Temperature and pressure can trigger migraines

 
By Sheryl Kay • Published: June 29th, 2009
Category: Health in a Heartbeat
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Hot sticky weather can be a pain for anyone, but now it’s clear that migraine suffers may be especially at the mercy of the thermometer.

According to recent study findings from Harvard that appear in the journal Neurology, when the outside temperature is above normal, migraine sufferers make more emergency room visits.

Researchers analyzed data from more than seven-thousand individuals who were treated for migraine headaches in the emergency room at one hospital between 2000 and 2007. With dates and times in hand, they compared that information with levels of temperature, barometric pressure, humidity and air pollution reported back then.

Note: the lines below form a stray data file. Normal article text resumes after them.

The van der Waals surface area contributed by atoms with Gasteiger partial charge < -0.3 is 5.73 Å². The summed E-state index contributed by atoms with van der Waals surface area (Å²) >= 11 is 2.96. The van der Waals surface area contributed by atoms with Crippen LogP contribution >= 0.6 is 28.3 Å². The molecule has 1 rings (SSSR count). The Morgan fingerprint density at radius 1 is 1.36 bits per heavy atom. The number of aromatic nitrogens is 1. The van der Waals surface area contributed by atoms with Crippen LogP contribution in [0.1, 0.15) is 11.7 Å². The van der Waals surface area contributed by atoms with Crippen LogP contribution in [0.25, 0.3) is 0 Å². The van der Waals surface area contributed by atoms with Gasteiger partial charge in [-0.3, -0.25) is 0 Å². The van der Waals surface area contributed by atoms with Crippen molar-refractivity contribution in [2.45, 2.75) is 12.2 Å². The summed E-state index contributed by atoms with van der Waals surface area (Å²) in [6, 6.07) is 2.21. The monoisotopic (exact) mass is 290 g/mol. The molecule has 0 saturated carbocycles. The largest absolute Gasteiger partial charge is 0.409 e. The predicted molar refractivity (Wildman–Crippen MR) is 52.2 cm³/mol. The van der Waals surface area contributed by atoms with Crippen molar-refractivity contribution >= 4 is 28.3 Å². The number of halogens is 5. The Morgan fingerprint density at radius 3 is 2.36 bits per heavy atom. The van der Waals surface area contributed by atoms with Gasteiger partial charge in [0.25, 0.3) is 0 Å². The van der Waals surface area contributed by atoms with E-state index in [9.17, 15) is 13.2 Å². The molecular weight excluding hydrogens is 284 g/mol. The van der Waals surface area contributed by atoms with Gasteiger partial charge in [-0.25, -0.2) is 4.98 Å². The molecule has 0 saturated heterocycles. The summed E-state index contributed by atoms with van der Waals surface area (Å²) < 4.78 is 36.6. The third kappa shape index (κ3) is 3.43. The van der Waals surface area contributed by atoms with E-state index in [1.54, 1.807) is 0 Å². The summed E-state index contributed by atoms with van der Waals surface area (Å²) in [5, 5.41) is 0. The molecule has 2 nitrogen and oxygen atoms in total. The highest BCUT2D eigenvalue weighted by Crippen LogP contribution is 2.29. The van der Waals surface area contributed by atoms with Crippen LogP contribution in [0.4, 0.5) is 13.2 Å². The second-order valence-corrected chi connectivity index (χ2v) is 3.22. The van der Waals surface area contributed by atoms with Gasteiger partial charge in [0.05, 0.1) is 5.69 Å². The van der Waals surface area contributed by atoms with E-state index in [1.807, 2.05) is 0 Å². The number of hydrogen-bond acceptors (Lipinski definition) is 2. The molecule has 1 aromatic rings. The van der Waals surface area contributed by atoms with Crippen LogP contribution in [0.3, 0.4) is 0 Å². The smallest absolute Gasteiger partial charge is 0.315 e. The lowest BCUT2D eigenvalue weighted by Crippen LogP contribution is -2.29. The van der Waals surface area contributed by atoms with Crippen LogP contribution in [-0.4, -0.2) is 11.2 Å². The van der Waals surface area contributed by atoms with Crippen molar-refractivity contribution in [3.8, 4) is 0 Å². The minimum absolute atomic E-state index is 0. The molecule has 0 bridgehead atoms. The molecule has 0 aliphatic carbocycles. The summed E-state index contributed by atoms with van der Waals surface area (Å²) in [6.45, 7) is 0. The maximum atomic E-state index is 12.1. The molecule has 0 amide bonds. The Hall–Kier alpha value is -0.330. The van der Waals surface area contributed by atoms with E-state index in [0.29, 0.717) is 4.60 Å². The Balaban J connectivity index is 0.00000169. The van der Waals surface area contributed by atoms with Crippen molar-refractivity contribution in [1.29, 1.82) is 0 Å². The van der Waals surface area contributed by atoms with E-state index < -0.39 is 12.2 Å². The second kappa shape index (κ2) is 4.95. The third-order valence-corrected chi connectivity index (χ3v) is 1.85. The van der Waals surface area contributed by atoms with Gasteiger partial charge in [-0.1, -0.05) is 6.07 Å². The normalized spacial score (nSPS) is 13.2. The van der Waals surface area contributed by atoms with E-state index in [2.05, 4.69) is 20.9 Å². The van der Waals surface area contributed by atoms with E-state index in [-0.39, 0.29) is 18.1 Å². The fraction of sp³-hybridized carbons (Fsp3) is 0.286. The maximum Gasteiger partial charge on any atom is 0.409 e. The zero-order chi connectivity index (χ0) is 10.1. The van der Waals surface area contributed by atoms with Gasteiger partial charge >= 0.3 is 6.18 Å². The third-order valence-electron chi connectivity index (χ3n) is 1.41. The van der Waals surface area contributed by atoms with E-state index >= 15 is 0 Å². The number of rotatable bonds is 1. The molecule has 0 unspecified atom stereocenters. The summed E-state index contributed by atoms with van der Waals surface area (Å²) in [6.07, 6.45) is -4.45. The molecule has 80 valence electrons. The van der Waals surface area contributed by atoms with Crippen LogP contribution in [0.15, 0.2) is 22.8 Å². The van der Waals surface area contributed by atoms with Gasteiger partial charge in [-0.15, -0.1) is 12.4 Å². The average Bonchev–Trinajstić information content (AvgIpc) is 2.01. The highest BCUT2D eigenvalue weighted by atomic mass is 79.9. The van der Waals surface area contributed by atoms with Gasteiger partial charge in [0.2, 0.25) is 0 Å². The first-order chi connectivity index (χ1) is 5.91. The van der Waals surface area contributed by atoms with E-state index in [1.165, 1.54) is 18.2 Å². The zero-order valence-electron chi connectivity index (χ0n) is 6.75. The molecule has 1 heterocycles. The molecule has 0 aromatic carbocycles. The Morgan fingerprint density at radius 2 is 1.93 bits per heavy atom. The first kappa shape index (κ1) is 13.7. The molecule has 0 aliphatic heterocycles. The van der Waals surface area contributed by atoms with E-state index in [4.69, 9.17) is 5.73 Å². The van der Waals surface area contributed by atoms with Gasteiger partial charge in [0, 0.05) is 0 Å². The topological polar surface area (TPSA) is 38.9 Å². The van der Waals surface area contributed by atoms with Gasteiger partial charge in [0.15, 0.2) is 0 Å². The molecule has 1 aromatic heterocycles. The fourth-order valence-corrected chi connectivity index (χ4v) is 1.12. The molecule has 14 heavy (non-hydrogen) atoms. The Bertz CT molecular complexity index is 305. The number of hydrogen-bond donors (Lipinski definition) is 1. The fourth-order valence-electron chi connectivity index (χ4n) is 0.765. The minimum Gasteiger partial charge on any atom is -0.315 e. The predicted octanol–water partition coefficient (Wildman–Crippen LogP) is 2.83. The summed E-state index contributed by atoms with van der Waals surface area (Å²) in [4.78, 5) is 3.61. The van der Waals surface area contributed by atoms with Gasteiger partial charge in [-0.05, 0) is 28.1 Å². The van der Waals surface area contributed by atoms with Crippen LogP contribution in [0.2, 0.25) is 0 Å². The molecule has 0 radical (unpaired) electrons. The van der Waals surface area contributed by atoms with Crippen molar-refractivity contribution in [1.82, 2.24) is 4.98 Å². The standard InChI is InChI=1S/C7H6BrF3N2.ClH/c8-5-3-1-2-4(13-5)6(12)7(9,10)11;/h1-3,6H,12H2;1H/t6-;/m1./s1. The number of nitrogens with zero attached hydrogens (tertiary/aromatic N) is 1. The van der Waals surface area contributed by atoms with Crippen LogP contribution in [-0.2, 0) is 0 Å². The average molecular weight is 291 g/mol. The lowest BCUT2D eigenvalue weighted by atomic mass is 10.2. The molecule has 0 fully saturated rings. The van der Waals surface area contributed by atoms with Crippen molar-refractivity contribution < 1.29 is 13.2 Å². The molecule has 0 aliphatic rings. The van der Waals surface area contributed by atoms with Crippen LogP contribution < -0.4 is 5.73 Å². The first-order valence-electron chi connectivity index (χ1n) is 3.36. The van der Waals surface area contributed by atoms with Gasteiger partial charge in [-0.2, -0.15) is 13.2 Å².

The researchers found a definite correlation, noting that the number of emergency visits for the severe headaches rose by an average of seven-and-a-half percent within twenty-four hours if the temperature outside rose by nine degrees above the typical temperature for that given day. They also noted there were more visits when the barometric pressure dropped.

Hotter temperatures, such as those in the summer, did not by themselves make the difference. But temperatures significantly above the average for a particular time led to more hospital visits, meaning even during the winter, warmer temperatures could trigger episodes for migraine suffers.

Experts say the findings don’t necessarily prove that temperature changes cause migraines, but that such fluctuations can be a trigger. Like chocolate, red wine and lack of sleep, an extra warm day just might bring on that headache episode.